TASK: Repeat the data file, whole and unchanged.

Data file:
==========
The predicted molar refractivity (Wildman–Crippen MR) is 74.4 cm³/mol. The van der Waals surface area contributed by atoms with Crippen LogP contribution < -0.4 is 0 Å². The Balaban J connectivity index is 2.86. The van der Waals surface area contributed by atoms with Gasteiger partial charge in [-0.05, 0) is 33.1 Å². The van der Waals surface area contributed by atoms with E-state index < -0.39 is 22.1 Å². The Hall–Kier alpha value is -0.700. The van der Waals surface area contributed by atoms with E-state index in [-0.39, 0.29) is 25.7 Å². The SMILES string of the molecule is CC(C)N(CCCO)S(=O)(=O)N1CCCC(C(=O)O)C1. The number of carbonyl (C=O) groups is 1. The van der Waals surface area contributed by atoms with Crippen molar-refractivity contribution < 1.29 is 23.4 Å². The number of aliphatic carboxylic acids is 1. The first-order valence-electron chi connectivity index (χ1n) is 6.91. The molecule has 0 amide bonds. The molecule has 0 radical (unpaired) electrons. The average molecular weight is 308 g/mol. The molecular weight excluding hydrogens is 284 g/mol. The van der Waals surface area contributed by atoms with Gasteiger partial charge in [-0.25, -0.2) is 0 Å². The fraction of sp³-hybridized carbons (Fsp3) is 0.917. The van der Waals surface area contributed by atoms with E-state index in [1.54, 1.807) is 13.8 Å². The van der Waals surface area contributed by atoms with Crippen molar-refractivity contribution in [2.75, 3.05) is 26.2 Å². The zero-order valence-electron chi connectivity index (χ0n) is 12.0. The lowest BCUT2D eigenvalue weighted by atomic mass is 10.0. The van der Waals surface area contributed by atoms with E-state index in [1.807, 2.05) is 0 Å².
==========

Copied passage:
The predicted molar refractivity (Wildman–Crippen MR) is 74.4 cm³/mol. The van der Waals surface area contributed by atoms with Crippen LogP contribution < -0.4 is 0 Å². The Balaban J connectivity index is 2.86. The van der Waals surface area contributed by atoms with Gasteiger partial charge in [-0.05, 0) is 33.1 Å². The van der Waals surface area contributed by atoms with E-state index < -0.39 is 22.1 Å². The Hall–Kier alpha value is -0.700. The van der Waals surface area contributed by atoms with E-state index in [-0.39, 0.29) is 25.7 Å². The SMILES string of the molecule is CC(C)N(CCCO)S(=O)(=O)N1CCCC(C(=O)O)C1. The number of carbonyl (C=O) groups is 1. The van der Waals surface area contributed by atoms with Crippen molar-refractivity contribution < 1.29 is 23.4 Å². The number of aliphatic carboxylic acids is 1. The first-order valence-electron chi connectivity index (χ1n) is 6.91. The molecule has 0 amide bonds. The molecule has 0 radical (unpaired) electrons. The average molecular weight is 308 g/mol. The molecular weight excluding hydrogens is 284 g/mol. The van der Waals surface area contributed by atoms with Gasteiger partial charge in [-0.25, -0.2) is 0 Å². The fraction of sp³-hybridized carbons (Fsp3) is 0.917. The van der Waals surface area contributed by atoms with E-state index in [1.54, 1.807) is 13.8 Å². The van der Waals surface area contributed by atoms with Crippen molar-refractivity contribution in [2.75, 3.05) is 26.2 Å². The zero-order valence-electron chi connectivity index (χ0n) is 12.0. The lowest BCUT2D eigenvalue weighted by atomic mass is 10.0. The van der Waals surface area contributed by atoms with E-state index in [1.807, 2.05) is 0 Å².